The Self Storage market is exploding and you’re anxious to jump in. You’ve found the ideal location and purchased the land, so now what?
Before you can pull permits or start the design process, it is key to completely understand your target market – who your customer is based on the highest demand units in your geographical areas down to the lowest usage units.
In our August 31 blog titled “Market Analysis and Feasibility Studies – Are They Worth the Investment?” we discuss the best ways to determine your given market, rental rates, demographics, and tenants. Additionally, a full Self Storage Feasibility Study also looks in depth at financial projections, marketing plans, unit mix, and many other factors. This blog is worth the read as the first step towards fully understanding the importance of understanding who your target market is so that you can then determine the right unit mix for your facility. Whether you hire an outside resource to do a professional feasibility study or complete it on your own, at the end of the day, the call on unit mix is entirely up to the owner.
So how do you determine the best unit mix for your location? This decision is one of the most important aspects when it comes to developing a self storage facility. Determining the right layout with the right mix of units can increase your facility’s profits.
Once you have the demographic and competitive data, you can more easily calculate the current and future market demand by developing a matrix based on types of units (or X) expected tental rates rolling up to a monthly and yearly proforma to determine projected income for your facility. To do this:
1. Take the population number for your demographic or trade area
2. Multiply it by the forecasted demand number
This equals the gross demand in square feet for your demographic or trade area.
1. Subtract the result from the sum of the total existing amount of square feet of self storage and square feet in development in your demographic area.
This gives you the net demand in square feet in your area.1
1. Fully Evaluate your Demographics
Your ideal layout and unit mix should cover the needs of potential tenants in your area. If, for example, your area has a higher percentage of homeowners, then you may need to include larger units versus smaller units for renters. If the area your facility is located in has a high percentage of boat and/or RV owners, then you may want to include canopies or storage for those types of vehicles as well.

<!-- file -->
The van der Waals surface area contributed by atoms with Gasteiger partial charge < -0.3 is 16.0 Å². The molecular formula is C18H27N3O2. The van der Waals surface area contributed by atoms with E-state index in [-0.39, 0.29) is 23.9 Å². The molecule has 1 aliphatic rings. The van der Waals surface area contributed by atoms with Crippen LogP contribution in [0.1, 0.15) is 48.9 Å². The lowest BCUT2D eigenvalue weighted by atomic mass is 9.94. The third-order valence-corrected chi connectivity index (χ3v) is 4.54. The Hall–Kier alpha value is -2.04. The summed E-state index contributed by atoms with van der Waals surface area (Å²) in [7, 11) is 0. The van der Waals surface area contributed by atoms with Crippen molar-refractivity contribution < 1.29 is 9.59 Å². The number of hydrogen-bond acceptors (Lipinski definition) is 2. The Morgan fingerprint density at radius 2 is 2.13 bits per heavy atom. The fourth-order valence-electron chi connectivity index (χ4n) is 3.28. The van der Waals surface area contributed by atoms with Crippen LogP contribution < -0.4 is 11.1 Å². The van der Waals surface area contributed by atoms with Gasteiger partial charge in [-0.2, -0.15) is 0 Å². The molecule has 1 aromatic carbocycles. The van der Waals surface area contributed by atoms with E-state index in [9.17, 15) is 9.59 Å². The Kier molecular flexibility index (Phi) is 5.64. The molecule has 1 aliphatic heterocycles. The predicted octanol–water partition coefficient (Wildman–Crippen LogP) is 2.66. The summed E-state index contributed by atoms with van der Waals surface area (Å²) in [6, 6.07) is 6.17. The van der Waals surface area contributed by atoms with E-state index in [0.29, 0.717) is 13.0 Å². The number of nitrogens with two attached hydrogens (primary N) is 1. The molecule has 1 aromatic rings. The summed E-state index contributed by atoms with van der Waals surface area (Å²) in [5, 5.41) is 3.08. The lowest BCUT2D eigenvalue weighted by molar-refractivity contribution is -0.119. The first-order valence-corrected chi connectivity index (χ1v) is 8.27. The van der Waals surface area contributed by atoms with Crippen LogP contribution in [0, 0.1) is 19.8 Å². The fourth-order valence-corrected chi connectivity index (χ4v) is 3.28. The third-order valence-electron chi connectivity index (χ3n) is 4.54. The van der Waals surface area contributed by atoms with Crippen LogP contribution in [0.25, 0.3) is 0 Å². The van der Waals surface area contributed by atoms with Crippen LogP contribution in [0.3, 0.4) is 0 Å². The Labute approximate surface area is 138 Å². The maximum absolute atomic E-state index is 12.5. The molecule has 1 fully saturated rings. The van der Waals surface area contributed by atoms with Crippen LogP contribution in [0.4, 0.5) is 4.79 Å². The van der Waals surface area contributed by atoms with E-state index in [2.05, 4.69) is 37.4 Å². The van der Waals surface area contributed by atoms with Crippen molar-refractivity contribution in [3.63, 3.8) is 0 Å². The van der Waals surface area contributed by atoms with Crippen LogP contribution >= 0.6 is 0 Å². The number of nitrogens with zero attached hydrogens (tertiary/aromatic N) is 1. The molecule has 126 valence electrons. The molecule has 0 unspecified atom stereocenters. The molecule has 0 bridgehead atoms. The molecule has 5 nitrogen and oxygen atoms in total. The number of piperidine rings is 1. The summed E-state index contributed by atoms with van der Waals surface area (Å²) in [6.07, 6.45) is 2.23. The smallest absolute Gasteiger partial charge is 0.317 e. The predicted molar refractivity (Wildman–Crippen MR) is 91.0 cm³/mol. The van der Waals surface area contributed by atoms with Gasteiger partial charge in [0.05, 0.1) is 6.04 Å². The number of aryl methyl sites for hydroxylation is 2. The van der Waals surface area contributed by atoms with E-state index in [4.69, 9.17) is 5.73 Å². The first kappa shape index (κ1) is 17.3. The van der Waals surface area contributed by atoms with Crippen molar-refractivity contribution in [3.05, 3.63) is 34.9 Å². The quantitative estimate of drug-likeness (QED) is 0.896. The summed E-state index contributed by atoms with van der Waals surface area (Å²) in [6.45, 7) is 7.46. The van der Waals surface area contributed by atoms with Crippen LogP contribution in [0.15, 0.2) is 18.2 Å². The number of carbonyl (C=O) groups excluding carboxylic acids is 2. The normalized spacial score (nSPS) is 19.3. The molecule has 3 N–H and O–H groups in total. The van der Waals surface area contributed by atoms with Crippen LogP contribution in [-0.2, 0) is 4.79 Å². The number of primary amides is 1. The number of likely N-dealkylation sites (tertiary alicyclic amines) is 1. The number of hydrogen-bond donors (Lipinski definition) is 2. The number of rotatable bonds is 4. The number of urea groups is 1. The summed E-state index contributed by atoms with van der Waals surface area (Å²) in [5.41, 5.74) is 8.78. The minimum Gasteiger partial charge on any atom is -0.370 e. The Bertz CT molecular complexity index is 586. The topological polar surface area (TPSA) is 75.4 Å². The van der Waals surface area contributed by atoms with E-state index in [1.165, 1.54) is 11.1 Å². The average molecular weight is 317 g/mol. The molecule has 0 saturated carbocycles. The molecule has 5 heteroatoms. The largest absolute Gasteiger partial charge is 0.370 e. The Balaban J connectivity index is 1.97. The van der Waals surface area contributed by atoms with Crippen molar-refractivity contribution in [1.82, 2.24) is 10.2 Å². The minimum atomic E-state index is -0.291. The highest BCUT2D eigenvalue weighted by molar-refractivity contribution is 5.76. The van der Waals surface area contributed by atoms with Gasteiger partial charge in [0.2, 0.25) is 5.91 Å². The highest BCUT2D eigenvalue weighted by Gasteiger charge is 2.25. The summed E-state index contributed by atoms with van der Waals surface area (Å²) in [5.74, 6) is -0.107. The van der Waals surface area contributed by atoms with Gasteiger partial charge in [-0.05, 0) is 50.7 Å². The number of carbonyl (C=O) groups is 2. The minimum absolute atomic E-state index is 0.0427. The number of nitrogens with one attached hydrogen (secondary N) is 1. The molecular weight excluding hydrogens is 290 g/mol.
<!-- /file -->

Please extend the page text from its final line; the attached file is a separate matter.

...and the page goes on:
2. Consider the Climate
In last week’s blog titled, “Doors, Roofing, and Best Climate Control for Your Geographic Location,” we discuss the importance of climate-controlled storage units if your facility is located in a part of the country that reaches temperatures above 90 degrees or in areas that fall below 32 degrees. Places with both extremes will definitely need humidity protection. Fluctuating temperatures can create condensation inside electronics, causing irreparable damage. Likewise, anything that has liquid in it already can crack due to expansion from freezing. This is especially true of battery cells, including those for cars, mowers, and other small engines, which can crack when frozen. If your facility is located in an area that experiences extreme temperatures or high levels of humidity, your customers may be looking for climate-controlled storage units. Even in areas with moderate climates, humidity-controlled units are often popular with storage unit tenants, as they protect their belongings from the damaging effects of the environment.
3. Consider Residential versus Commercial Units
This ratio will also affect your unit mix. Again, your Market Analysis and Feasibility Study will help you best determine this.
4. Use Your Square Footage Efficiently
When planning your facility, you will definitely want to maximize your facility’s rental areas and minimize common areas. However, it is also best to keep your customer in mind when planning. While narrow hallways can give you more space, they may make it extremely difficult for your tenants to move their belongings.
5. Make Your Layout Convenient
Your facility layout should be designed with customer convenience in mind. This will keep them renting their storage units longer and increase the profitability of the facility. One example is to minimize the number of turns required from an elevator to the storage units. An ideal layout requires only two turns.2
6. Consider Phasing
One other tactic that self storage facility owners should consider is to build their projects in phases to help determine their optimum unit mix. This gives facility owners an opportunity to adjust the unit mix as they expand. Phasing will allow the owner to make more calculated decisions and create a larger asset value over time. It will also allow for any changes in the market with the changing economic environment currently occurring in the U.S.
When you are developing a self storage business plan the two biggest factors will be built on the unit mix and lease-up timeline. For the highest possibility of your facility’s success, it is important to constantly be doing the research and continue working on your proforma at 120, 90, 30 days out – all the way up until building is complete. Again, if you decide to use a phased in approach, you will also be able to adjust the business as market conditions change.
1. Self-Storage Ninjas. (n.d.). Retrieved from selfstorageninjas.com: https://www.selfstorageninjas.com/self-storage-feasibility-blog/2019/2/5/demystifying-the-unit-mix
2. Scheib, K. (2022, March 1). Investment Real Estate, LLC. Retrieved from irellc.com: https://irellc.com/resource/choosing-best-storage-unit-mix/